I've been trying to kick a 20-year habit of being on someone else's schedule. Our dogs have been my methadone. They cannot feed themselves and we don't live on a farm so they don't run wild and free. But I find them to be far more flexible than my former charges -- our children. Dogs will pretty much eat whatever and whenever you feed them. They don't complain, or say ew, what's that? Dogs don't voluntarily become vegans overnight.

I used to have this fantasy that involved our teenagers walking the dogs every day. In this dream world there was order and exercise and human-animal bonding. Now that the job has fallen to me the dream is becoming a reality. I actually do walk our dogs every morning, at approximately the same time. Not because I have to, but oddly enough because I want to. It's a good way to get the brain in gear without really breaking a sweat. And since as we all know dogs are color blind, my outfits don't have to match.

There are a lot of dogs in our neighborhood and a lot of women who walk them. Some of the dogs are barkers, some of them are sniffers. None of the women bark or sniff; they mostly walk like me in a slightly fast and mostly methodical fashion. We nod and smile at each other, stop and chat if the dogs allow, pick up the pace when they don't.

After the walk we all go back into our houses, into our lives. I wonder what they're up to, these neighbor women of mine. I never had the time to give them much thought before. But now that I'm in this rehab program,(some call it an empty nest, I say I'm a recovering mother) letting our dogs provide the barest of framework for my day, I've started to look and think beyond my own invisible fenced backyard.

Some of these women with dogs to walk still have children living at home, and some of these children will occasionally walk their dogs like my kids did. They (the moms) have a harried look that I recognize because it used to be my face. My face is older now but no longer wracked with angst over SATs and APs and all those other letters.

Some of the women dog walkers are older than I am. Possibly their dogs are their primary companions. I live in a town full of death and divorce and distant relationships. Just like you do, I suspect. Maybe the best way to define us is to say that we live in a town full of dogs. Some of these dogs are canines, some are adults acting out.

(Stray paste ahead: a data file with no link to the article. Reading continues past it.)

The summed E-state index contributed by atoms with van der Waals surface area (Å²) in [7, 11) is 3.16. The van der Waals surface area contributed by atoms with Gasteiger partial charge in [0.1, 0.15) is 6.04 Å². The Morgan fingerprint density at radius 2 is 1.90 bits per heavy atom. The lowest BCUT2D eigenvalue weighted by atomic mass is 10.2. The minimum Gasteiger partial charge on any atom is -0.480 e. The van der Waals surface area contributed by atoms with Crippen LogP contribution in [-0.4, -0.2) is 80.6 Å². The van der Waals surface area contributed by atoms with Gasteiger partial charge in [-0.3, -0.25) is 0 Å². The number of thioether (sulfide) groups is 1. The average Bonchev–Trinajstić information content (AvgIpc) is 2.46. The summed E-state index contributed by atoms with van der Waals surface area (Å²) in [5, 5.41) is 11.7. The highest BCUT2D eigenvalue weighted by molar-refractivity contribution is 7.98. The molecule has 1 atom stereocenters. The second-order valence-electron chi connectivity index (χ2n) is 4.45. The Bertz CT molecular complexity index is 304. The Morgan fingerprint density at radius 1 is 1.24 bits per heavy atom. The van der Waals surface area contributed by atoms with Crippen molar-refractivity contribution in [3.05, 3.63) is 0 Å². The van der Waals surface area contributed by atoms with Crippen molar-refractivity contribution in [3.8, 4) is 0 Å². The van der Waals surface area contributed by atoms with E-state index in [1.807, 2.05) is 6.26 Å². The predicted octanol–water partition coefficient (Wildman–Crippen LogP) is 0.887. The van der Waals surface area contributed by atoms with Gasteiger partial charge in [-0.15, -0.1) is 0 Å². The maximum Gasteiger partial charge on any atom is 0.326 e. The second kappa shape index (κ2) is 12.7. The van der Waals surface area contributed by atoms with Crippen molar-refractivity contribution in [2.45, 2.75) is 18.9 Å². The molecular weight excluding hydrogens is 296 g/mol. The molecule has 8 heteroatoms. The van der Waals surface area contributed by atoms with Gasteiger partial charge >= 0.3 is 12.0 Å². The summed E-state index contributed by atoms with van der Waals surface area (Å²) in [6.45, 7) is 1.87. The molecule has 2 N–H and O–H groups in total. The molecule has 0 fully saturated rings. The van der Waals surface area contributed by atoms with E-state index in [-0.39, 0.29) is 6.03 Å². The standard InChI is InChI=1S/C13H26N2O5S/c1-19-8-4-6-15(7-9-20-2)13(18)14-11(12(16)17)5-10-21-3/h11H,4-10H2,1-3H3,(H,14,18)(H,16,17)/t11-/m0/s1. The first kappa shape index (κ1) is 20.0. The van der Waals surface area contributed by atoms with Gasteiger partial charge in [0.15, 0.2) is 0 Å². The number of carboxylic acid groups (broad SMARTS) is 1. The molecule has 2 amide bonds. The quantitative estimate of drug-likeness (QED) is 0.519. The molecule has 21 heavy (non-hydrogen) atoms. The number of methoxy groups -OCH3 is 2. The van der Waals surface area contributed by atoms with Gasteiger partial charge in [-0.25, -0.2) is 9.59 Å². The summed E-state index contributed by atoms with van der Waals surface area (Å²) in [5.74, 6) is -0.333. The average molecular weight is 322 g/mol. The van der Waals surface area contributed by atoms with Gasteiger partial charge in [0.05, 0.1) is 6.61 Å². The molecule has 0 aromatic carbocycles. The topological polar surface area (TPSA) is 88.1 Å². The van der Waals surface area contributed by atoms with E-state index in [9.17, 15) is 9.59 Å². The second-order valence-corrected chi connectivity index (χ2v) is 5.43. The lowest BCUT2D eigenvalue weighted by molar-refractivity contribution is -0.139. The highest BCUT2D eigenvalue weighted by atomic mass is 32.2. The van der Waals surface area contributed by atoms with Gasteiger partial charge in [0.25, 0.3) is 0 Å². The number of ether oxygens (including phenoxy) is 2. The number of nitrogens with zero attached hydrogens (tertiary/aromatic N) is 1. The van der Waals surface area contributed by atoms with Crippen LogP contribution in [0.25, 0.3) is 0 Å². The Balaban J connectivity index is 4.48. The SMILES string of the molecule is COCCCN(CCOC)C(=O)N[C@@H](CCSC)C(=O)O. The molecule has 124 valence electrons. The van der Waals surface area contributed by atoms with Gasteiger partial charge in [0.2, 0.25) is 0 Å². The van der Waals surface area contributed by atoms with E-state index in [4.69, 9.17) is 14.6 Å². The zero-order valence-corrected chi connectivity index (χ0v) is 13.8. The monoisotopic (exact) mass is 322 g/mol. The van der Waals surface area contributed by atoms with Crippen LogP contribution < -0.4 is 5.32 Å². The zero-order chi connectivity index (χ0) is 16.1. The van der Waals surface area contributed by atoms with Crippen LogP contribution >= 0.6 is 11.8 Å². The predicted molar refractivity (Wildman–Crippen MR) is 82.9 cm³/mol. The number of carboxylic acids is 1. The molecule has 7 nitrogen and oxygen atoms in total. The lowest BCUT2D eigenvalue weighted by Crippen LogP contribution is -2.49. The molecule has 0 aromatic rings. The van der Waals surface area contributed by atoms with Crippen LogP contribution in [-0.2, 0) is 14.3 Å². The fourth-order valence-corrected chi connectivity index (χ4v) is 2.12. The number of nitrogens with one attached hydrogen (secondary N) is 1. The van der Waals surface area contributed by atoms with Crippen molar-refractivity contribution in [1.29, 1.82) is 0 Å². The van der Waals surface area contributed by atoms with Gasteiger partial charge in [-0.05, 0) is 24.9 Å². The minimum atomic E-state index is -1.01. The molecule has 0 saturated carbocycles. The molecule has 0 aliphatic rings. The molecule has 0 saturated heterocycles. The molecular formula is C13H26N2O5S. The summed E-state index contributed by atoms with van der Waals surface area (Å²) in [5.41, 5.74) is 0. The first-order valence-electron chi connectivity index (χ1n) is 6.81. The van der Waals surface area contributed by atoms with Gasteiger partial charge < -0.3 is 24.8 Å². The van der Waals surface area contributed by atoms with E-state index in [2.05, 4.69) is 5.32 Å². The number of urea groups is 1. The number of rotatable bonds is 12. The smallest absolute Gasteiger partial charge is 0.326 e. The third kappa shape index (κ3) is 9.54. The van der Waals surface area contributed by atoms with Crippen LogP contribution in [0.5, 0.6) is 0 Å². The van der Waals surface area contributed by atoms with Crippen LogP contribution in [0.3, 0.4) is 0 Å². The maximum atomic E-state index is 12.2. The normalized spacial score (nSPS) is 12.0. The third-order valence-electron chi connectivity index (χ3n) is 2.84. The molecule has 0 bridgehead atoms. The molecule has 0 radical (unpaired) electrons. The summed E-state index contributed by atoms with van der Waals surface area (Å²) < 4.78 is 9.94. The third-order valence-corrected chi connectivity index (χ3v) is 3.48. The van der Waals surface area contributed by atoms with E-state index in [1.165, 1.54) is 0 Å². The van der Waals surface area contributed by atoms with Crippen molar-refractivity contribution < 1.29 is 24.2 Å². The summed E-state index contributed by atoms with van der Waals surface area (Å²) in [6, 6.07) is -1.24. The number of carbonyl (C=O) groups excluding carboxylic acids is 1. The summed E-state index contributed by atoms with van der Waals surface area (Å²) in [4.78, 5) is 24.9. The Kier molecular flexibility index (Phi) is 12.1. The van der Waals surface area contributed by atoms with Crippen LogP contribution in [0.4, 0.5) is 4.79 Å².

Some of the women I see are clearly hired to do the walking. They rarely make eye contact with me. They don't seem to get much out of the experience. It's just a job to them. But a dog walk just like life is more or less what you make of it. Boring, delightful, engaging, annoying -- take your pick.

And what is it to me? Not a job, not a hobby, not really even exercise. A walk with two dogs is an excuse to get outside of my house and with any luck at all, outside of myself. I can take in the neighborhood, check out the newest renovations, and see where we are in the cycle of seasons. Late fall is sad but also lovely - -a cluster of bright colored leaves will still surprise one when rounding a corner.

A few years ago a teenage boy wrote an article for our town's high school paper. In it he said, oh so smugly, that all the women in our town spend all of their time walking their dogs. But that is the beauty of youth isn't it? To be absolutely clueless. And I'd like to thank that numbskull, wherever he may be. Because he reminded me that I am a feminist and that's a good thing to be, before during and after the kids leave home. Feminism helps you remember who you were before you had kids. That would be you.

And then there are the terriers, the purported reason for my daily walk. One is on the old side; she is dear and a little ditzy. One is on the young side; she is feisty, affectionate, fun. Our other dog (yes we are crazy, yes we have three) is too old to go on a walk anymore. He stays behind and tries not to get tangled in the lead that I tie him to. I have to tie him up or he wanders off. Too old to walk, yes. Not too old to wander.

I'm not too old to wander either. The daily dog walk gives me focus. It's just a little almost inconsequential part of my day, but it seems to mean a lot. To my dogs, to my neighbors, and myself. And when I return from my dog walk to my empty house -- husband at work, kids at college -- it always seems to welcome me home. And then, if when I go online I find an email from my husband (re line: just checking in), or my daughter or a friend, I know I've got the beginnings of a really good day. And maybe something to write about.

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